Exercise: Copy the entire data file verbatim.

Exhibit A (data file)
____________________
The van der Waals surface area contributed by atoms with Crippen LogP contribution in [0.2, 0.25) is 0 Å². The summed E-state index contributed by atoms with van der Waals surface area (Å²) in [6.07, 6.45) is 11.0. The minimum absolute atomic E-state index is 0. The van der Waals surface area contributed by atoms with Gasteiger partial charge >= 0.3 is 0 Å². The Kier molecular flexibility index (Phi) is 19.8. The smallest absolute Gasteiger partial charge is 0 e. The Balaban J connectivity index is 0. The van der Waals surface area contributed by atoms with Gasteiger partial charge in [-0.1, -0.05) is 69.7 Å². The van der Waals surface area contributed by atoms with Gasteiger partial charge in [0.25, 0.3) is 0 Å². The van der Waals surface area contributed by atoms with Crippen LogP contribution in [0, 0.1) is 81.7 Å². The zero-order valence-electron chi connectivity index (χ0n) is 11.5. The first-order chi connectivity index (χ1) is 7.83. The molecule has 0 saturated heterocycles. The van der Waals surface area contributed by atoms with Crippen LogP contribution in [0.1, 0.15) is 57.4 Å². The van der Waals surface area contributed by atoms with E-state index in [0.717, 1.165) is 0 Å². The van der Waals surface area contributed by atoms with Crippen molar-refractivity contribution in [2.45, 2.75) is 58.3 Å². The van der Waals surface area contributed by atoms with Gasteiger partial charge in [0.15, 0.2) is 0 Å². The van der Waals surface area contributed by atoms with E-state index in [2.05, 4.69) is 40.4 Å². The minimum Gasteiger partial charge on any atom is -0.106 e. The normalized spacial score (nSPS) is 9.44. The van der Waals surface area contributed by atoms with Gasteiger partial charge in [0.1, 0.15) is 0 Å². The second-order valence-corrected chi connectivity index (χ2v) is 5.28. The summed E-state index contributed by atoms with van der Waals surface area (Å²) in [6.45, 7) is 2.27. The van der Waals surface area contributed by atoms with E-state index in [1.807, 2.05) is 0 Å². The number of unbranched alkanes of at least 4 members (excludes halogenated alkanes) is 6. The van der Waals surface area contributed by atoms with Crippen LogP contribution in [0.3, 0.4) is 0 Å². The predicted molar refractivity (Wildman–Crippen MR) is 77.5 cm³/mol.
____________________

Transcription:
The van der Waals surface area contributed by atoms with Crippen LogP contribution in [0.2, 0.25) is 0 Å². The summed E-state index contributed by atoms with van der Waals surface area (Å²) in [6.07, 6.45) is 11.0. The minimum absolute atomic E-state index is 0. The van der Waals surface area contributed by atoms with Gasteiger partial charge >= 0.3 is 0 Å². The Kier molecular flexibility index (Phi) is 19.8. The smallest absolute Gasteiger partial charge is 0 e. The Balaban J connectivity index is 0. The van der Waals surface area contributed by atoms with Gasteiger partial charge in [-0.1, -0.05) is 69.7 Å². The van der Waals surface area contributed by atoms with Gasteiger partial charge in [0.25, 0.3) is 0 Å². The van der Waals surface area contributed by atoms with Crippen LogP contribution in [0, 0.1) is 81.7 Å². The zero-order valence-electron chi connectivity index (χ0n) is 11.5. The first-order chi connectivity index (χ1) is 7.83. The molecule has 0 saturated heterocycles. The van der Waals surface area contributed by atoms with Crippen LogP contribution in [0.1, 0.15) is 57.4 Å². The van der Waals surface area contributed by atoms with E-state index in [0.717, 1.165) is 0 Å². The van der Waals surface area contributed by atoms with Crippen molar-refractivity contribution in [2.45, 2.75) is 58.3 Å². The van der Waals surface area contributed by atoms with Gasteiger partial charge in [0.15, 0.2) is 0 Å². The van der Waals surface area contributed by atoms with E-state index in [2.05, 4.69) is 40.4 Å². The minimum Gasteiger partial charge on any atom is -0.106 e. The normalized spacial score (nSPS) is 9.44. The van der Waals surface area contributed by atoms with Gasteiger partial charge in [0.1, 0.15) is 0 Å². The second-order valence-corrected chi connectivity index (χ2v) is 5.28. The summed E-state index contributed by atoms with van der Waals surface area (Å²) in [6.45, 7) is 2.27. The van der Waals surface area contributed by atoms with E-state index in [1.807, 2.05) is 0 Å². The number of unbranched alkanes of at least 4 members (excludes halogenated alkanes) is 6. The van der Waals surface area contributed by atoms with Crippen LogP contribution in [0.3, 0.4) is 0 Å². The predicted molar refractivity (Wildman–Crippen MR) is 77.5 cm³/mol.